So why do people cheat? Often when you have lost someone close to you, you are more vulnerable to an affair. “Death and mortality often live in the shadow of an affair, because they raise the question: Is this it? Is there more? Am I going on for another 25 years like this? Will I ever feel alive again?” she said. “Perhaps these questions have propelled people to cross the line and some affairs are an attempt to beat back deadness and an antidote to death.”

Does infidelity mean the relationship is doomed? Not always. It can be a great opportunity for growth and to reinvent your relationship.

Boiling ourselves to death: Temperatures on Earth hit another record high, here’s the projected effect on humans – Climate Change – Environment – The Independent

The last 12-month period has seen the highest global temperatures on the planet, according to figures from the National Oceanic and Atmospheric Administration (NOAA), and, even though we’re barely halfway through, it’s clear that 2015 is set to be record breaking year.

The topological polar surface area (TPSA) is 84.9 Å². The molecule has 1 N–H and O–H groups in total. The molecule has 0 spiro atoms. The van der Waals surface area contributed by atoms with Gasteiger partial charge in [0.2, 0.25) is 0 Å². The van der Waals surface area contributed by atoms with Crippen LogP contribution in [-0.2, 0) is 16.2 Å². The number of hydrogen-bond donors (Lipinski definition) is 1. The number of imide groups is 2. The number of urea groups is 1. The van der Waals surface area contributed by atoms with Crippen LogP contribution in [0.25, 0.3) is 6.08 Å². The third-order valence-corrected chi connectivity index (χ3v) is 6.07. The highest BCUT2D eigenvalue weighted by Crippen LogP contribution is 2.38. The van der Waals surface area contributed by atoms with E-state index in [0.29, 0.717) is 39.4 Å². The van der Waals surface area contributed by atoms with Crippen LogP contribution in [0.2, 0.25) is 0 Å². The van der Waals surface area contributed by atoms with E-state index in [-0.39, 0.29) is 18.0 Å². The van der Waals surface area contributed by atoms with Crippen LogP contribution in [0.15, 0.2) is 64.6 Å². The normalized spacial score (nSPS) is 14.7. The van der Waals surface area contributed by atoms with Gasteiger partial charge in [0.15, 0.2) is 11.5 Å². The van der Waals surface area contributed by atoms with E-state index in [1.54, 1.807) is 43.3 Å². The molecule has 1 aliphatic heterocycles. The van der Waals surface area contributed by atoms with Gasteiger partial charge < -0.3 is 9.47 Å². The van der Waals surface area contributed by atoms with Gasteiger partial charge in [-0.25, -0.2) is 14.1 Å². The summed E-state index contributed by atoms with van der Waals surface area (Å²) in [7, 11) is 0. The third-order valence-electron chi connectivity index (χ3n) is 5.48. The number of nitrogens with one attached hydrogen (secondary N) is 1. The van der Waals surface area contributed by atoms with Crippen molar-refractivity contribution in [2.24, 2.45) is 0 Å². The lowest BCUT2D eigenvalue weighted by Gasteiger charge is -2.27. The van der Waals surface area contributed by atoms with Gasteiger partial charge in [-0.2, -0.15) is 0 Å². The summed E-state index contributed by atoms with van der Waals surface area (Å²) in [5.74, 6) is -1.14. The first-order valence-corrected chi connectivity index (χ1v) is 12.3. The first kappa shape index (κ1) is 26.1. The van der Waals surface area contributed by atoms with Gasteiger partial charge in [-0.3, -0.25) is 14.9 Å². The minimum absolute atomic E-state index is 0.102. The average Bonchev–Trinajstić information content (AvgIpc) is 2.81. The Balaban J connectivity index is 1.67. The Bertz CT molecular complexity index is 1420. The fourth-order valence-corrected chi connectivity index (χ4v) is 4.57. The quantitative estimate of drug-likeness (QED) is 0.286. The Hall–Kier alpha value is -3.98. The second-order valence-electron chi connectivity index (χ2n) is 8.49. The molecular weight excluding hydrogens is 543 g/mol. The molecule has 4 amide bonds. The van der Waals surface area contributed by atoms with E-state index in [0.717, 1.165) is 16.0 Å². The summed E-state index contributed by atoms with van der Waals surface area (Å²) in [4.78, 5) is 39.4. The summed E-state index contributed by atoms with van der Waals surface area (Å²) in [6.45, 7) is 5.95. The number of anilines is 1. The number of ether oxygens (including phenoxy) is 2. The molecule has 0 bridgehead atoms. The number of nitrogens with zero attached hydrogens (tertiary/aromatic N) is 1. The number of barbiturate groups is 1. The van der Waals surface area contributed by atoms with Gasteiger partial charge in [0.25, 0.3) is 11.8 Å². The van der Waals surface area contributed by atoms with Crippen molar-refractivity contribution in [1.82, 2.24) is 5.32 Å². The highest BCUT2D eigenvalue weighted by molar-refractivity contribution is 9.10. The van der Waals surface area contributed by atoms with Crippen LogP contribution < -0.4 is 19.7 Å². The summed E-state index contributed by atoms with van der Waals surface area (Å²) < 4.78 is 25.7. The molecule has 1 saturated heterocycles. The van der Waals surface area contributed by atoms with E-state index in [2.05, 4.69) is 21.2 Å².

Not since the 1970s have land and sea measurements dropped beneath the expected average and all the data from environmental watchdogs points towards a steady rise currently at one degree C above where it should be.

It might seem like just a small amount but yet the geographical impact is reported on a daily basis at the polar ice-caps and coastal regions, and what about the direct human effects? Just in case you need enlightening on how climate change projections like these would affect you and yours, take a look at these five reasons how we could be boiling ourselves to death.

Disease: malaria will be everywhere

Vector-borne diseases like dengue fever and malaria are expected to surge as temperatures go up with what are currently temperate zones becoming suitable habitats for the insects. In addition, more extreme weather conditions, such as the storms and flash floods expected to accompany the change, have already been shown to expand the larval habit and food supply for mosquitos.Malaria predicted in the UK by 2020 (Getty)

Malaria predicted in the UK by 2020 .